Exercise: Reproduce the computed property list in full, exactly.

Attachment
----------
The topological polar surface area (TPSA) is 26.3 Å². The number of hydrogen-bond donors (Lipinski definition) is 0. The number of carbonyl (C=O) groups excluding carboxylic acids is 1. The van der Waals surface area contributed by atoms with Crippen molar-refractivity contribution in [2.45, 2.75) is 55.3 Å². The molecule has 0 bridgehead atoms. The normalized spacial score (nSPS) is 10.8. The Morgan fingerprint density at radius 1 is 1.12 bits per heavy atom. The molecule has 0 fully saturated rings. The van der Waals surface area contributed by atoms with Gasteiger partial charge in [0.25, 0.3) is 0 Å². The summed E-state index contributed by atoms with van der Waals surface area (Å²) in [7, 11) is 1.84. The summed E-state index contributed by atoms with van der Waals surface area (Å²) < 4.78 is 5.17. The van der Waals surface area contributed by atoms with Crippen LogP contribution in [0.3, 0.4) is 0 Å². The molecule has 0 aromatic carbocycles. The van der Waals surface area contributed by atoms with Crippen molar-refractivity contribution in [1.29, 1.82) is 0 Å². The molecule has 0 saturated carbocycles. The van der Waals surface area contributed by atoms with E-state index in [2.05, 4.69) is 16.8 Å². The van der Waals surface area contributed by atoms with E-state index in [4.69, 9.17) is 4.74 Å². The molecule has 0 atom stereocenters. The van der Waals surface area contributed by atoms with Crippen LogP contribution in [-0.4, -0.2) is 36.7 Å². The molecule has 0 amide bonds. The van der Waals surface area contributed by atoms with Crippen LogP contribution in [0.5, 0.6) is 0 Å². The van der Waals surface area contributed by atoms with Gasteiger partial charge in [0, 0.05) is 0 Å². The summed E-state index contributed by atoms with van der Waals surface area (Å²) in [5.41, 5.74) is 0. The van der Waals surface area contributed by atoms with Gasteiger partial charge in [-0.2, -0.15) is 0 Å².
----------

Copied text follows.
The topological polar surface area (TPSA) is 26.3 Å². The number of hydrogen-bond donors (Lipinski definition) is 0. The number of carbonyl (C=O) groups excluding carboxylic acids is 1. The van der Waals surface area contributed by atoms with Crippen molar-refractivity contribution in [2.45, 2.75) is 55.3 Å². The molecule has 0 bridgehead atoms. The normalized spacial score (nSPS) is 10.8. The Morgan fingerprint density at radius 1 is 1.12 bits per heavy atom. The molecule has 0 fully saturated rings. The van der Waals surface area contributed by atoms with Gasteiger partial charge in [0.25, 0.3) is 0 Å². The summed E-state index contributed by atoms with van der Waals surface area (Å²) in [7, 11) is 1.84. The summed E-state index contributed by atoms with van der Waals surface area (Å²) < 4.78 is 5.17. The van der Waals surface area contributed by atoms with Crippen LogP contribution in [0.3, 0.4) is 0 Å². The molecule has 0 aromatic carbocycles. The van der Waals surface area contributed by atoms with Crippen molar-refractivity contribution in [1.29, 1.82) is 0 Å². The molecule has 0 saturated carbocycles. The van der Waals surface area contributed by atoms with E-state index in [2.05, 4.69) is 16.8 Å². The van der Waals surface area contributed by atoms with E-state index in [4.69, 9.17) is 4.74 Å². The molecule has 0 atom stereocenters. The van der Waals surface area contributed by atoms with Crippen LogP contribution in [-0.4, -0.2) is 36.7 Å². The molecule has 0 amide bonds. The van der Waals surface area contributed by atoms with Crippen LogP contribution in [0.5, 0.6) is 0 Å². The van der Waals surface area contributed by atoms with Gasteiger partial charge in [0, 0.05) is 0 Å². The summed E-state index contributed by atoms with van der Waals surface area (Å²) in [5.41, 5.74) is 0. The van der Waals surface area contributed by atoms with Gasteiger partial charge in [-0.2, -0.15) is 0 Å².